Italy retrieves stolen Christopher Columbus letter
A stolen letter written by Christopher Columbus on his first voyage of discovery to the Americans was retrieved by Italian and US authorities and returned to Italy.
Rome: A stolen letter written by Christopher Columbus on his first voyage of discovery to the Americans was retrieved by Italian and US authorities and returned to Italy.
The rare letter was printed in Rome in 1493. It had been stolen from the Riccardiana library in Florence, most probably in the early 1990s, and replaced with a fake, Xinhua news agency reported.
The theft was only discovered in 2012, and a joint Italian-American probe was launched.
Police officers found out the original copy had surfaced in New York during an auction in 1992 and was bought by a private for some $400,000.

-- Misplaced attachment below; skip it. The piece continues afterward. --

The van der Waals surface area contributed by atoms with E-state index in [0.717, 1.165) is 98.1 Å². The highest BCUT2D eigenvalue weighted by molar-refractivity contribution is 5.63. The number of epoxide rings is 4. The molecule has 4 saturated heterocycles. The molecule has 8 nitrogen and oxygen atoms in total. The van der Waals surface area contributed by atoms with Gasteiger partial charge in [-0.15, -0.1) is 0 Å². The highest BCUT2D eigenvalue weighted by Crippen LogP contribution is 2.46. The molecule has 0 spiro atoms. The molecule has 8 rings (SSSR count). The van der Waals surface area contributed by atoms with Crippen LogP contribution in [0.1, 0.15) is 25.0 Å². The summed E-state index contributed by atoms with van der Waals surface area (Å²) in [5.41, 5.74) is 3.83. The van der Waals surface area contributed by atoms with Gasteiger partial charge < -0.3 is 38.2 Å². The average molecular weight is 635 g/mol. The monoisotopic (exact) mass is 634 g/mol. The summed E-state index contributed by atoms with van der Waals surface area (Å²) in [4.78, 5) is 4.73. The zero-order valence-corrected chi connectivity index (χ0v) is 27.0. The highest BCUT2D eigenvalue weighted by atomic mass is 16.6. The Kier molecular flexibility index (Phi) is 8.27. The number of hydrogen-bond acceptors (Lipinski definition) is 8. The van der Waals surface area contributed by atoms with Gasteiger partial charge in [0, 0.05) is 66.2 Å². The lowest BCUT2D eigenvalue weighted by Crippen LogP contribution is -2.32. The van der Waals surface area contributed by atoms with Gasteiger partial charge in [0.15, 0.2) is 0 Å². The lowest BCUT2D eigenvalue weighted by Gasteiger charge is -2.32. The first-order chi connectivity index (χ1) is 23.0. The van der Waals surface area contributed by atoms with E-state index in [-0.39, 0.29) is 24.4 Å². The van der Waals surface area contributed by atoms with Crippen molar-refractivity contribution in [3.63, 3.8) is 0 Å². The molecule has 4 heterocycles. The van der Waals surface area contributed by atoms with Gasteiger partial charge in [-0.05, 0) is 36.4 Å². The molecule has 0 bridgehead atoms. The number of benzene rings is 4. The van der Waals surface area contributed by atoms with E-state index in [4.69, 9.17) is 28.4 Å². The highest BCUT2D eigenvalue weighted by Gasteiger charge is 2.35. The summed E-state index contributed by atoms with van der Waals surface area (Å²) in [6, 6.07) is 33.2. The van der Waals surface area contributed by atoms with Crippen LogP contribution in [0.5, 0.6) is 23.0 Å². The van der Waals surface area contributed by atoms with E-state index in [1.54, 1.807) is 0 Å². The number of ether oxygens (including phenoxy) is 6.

Then, the letter was donated to the Library of Congress in Washington in 2004.
Italian Culture Minister Dario Franceschini and US ambassador to Italy John R. Phillips presided over the repatriation ceremony on Wednesday.
Italian explorer Christopher Columbus carried out the first of his four voyages to the Americas in 1492, marking the beginning of the European colonization of the so-called "New World".
In February 1493, while sailing back to Europe, Columbus wrote about the wonders of his voyage in a letter that was later printed in several copies, and in various languages, in order to spread the news of the "discovery" of the Americas.
Very few of those original printed copies survived, and one of them was stolen from the Florence library and retrieved in the Library of Congress in Washington.
The artefact would be worth around 1 million euros ($1.13 million), according to Italian officials.